NEW DELHI (Reuters) - Monsanto Co MON.N has withdrawn an application seeking approval for its next generation of genetically modified cotton seeds in India, a major escalation in a long-running dispute between New Delhi and the world's biggest seed maker.
A letter sent by Monsanto’s local partner in India, the conglomerate’s biggest market outside the Americas, strongly objects to a government proposal that would force Monsanto to share its technology with local seed companies.
The company is also at loggerheads with India over how much it can charge for its genetically modified cotton seeds, costing it tens of millions of dollars in lost revenue every year.
The unprecedented decision to pull the application, which has not previously been reported, could set back Monsanto’s efforts to introduce its new seed, called Bollgard II Roundup Ready Flex technology, for years and lead to further losses.
It will also ratchet up pressure on the Indian government, as it undermines Prime Minister Narendra Modi’s efforts to make the country look more attractive to foreign investors.
It could also hurt Indian cotton farmers. The new seed variety helps fight against weeds that sap the cotton crop of vital nutrients and depress yields.
A Monsanto spokesman said the withdrawal of the application was “an outcome of the uncertainty in the business and regulatory environment”, but that the move had “no impact on our current cotton portfolio being sold in India”.
A spokesman for the environment ministry, which had the application before it, was not available for comment.
In a letter, dated July 5, Maharashtra Hybrid Seeds Co Ltd (Mahyco), Monsanto’s technology partner in India, singled out a government proposal, mooted in May, that would require Monsanto to share its proprietary technology.
After protests by Monsanto and other global seed companies, the government temporarily withdrew the order and decided to seek feedback from stakeholders. It is now evaluating the feedback.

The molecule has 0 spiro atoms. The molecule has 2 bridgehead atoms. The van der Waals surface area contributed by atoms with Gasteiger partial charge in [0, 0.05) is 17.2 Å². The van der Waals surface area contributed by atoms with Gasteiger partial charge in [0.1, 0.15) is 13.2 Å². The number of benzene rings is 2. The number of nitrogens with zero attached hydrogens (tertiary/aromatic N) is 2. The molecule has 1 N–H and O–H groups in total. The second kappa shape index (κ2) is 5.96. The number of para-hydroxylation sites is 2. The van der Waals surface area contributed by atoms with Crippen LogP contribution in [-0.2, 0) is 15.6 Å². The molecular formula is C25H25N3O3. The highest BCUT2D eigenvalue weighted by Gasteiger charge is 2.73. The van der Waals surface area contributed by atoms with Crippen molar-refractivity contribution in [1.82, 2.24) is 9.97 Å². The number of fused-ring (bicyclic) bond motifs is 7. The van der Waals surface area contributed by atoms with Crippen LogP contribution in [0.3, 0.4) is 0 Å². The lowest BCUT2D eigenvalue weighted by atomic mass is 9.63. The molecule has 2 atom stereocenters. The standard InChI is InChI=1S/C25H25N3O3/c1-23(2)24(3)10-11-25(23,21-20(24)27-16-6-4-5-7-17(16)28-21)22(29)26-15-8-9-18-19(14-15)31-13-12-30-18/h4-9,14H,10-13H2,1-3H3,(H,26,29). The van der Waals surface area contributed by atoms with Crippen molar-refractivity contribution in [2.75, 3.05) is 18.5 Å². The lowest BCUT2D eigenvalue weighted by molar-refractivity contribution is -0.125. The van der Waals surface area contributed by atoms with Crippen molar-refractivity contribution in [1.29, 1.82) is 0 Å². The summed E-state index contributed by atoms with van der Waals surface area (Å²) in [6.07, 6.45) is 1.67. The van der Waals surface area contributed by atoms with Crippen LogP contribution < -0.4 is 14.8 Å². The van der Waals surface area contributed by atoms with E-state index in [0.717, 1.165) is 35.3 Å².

Mahyco said in the letter, a copy of which was seen by Reuters, that the proposal “alarmed us and raised serious concerns about the protection of intellectual property rights”.
Mahyco also asked the regulator, Genetic Engineering Appraisal Committee (GEAC), to return data and other material submitted by it as part of the application. The regulator has done that, a government official said.
India first allowed GM cotton cultivation in 2002 by approving Monsanto’s single gene Bollgard I technology.
New Delhi approved the double gene Bollgard II in 2006, helping transform India into the world’s top producer and second-largest exporter of the fiber as output jumped fourfold.
Bollgard II Roundup Ready Flex would have been the first technological breakthrough since the launch of Bollgard II, potentially pushing up crop yields at a time when some farmers have said the existing variety was losing its effectiveness.
Bollgard II, introduced in 2006, is slowly becoming vulnerable to bollworms, experts say, and, as any technology, has a limited shelf life.
Still, more than 41 million GM cotton seed packets were sold last year, earning royalties of 6.5 billion Indian rupees ($97 million) for Monsanto.
Mahyco applied to the GEAC for approval of the new GM seed some time in 2007. The application was in the final stages of a tedious and time-consuming process, which included years of field trials.
In its letter to the GEAC, Mahyco said it would seek to revive the application for Bollgard II Roundup Ready Flex “at a suitable time”.
But the government official said there were no guarantees it would be allowed to do so if it changed its mind in the future and would likely have to start afresh.
Editing by Paritosh Bansal and Mike Collett-White and Will Waterman
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